But Caroline seemed prepared for anything - who wouldn't be, knowing anything about Russert, who is a step below Rush Limbaugh on the protozoan food chain (at least Limbaugh doesn't pretend to be anything other than a pontificating old rightwing windbag on the take from corpolitical patrons). So, even when Russert brutally showed a photo of Jackie Kennedy taken during her last year when illness had clearly taken its toll - a gesture that seemed to stretch for some Kennedy bashing impact on the public or at least to wring a few tears from his guest - Caroline remained poised and in doing so make Russert's buffoonery stand out in stark relief.

Instead of taking the Kennedys down a notch, as he so clearly was trying to do, Russert succeeded only in making the viewer realize just how many painful miles lie between Camelot and Crawford.

Reflections on Camelot (reader response to above rant)

Terrific Woman:

I just read today's rant, and I want to make one observation: Kennedy worship is no better than Bushie mania. While I respect any woman who can sit in the hot seat and take that kind of abuse, I also think it serves no one to perpetuate the myth that the Kennedy family is somehow better, more special, or otherwise above the rest of humanity. As I understand things, the Kennedys have just as many hypocritical contradictions in their collective past as the Bush family, and I suspect that you too would argue against an aristocracy ruling this nation as much as I would, even if that aristocracy sounded more "liberal" in public discourse. Lauding one of them for basically acting like a normal human being only contributes to the falsehood that the Kennedys deserve less criticism than other political groups, which is exactly what the nation does not need at this crucial moment in history. Love your work, keep it up!

Michelle Mustonen

Dear Michelle,

Thanks for your kind words and your poignant, thought-provoking letter. Ironically, the reason the Kennedy-Russert interaction struck me as good material for a rant is because RUSSERT was trying to negatively exploit the Kennedy "mystique", by seeking an opportunity to deflate it. That's the current trick of the rightwingers now - systematically trying to tear down anything associated with liberal ideals, history, lore, and yep, even myths, while whitewashing their own far darker landscape, past and present. The folks at the Heritage Foundation, Hoover Institution, et al. would love to rewrite all our history books according to the white patriarchal model, while rightwing pundits like Limbaugh and others would love to convince us that the likes of Nixon, Kissinger, and God help us all, Joe McCarthy were actually "great Americans."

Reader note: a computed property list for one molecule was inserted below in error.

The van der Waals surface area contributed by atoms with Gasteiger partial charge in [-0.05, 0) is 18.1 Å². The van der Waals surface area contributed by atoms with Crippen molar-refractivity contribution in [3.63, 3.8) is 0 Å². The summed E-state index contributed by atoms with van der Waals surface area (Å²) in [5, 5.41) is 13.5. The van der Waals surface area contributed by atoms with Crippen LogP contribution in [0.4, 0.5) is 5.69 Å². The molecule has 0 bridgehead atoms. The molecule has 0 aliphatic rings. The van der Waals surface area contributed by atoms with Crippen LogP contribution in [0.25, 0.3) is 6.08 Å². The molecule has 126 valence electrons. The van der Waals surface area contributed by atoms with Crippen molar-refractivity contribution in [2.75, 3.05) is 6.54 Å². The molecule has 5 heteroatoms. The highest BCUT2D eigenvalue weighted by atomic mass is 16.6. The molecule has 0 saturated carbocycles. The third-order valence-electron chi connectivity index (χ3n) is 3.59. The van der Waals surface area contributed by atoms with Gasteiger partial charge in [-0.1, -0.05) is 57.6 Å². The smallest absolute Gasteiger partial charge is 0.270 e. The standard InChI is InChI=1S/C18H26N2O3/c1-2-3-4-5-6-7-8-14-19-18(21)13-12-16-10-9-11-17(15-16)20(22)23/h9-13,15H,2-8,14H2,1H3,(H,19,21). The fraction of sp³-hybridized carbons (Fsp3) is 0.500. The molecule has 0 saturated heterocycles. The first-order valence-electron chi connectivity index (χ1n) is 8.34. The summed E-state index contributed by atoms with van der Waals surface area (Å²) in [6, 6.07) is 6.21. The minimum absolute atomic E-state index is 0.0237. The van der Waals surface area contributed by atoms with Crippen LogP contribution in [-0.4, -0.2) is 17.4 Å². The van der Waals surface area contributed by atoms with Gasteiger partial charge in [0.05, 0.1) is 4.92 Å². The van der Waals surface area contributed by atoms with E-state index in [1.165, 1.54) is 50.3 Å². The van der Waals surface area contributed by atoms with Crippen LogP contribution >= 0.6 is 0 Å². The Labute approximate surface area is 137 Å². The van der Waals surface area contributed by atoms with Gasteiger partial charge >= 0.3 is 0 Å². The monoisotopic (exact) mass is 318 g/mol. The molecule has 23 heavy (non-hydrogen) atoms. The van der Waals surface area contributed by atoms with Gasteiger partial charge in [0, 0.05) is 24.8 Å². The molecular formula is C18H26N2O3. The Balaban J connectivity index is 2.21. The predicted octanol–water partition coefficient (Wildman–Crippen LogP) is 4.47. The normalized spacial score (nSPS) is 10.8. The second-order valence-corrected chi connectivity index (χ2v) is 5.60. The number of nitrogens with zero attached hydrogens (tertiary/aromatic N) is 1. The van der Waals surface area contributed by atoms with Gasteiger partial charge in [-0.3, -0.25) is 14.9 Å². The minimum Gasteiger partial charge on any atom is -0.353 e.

The fact that Caroline was a Kennedy was not as striking to me as the fact that she was a poised woman who refused to be rattled by an asshole. And the difference between "Camelot and Crawford" for me is not a matter of Kennedys vs Bushes - it is the difference in the nature of liberal versus rightwing mythology. While Camelot was an ideal of service - defending the helpless, promoting civil rights, reaching for a spiritually finer society (the quest for the "grail"), Crawford represents phony materialism, "strategy not substance," "church every Sunday, but no real morality," and corporate toadyism. Don't know if you saw the piece I did a while back on the Bush ranch, but the Camelot to Crawford thing was meant, in light of that article (http://democrats.com/view.cfm?id=6687), to have a special irony: Yep, though the "Camelot" ideal many saw embodied by Kennedy may have proven mythical, it was born of naive but honest idealism. Crawford, on the other hand, is equally mythical, but born of a slick PR strategy that created a physical set for a pretend cowboy! No honest, naivity or real ideals here!

Thanks mucho for the input - I think your point, separate from what I was trying to do in the rant, is very important and well-taken.

All the best,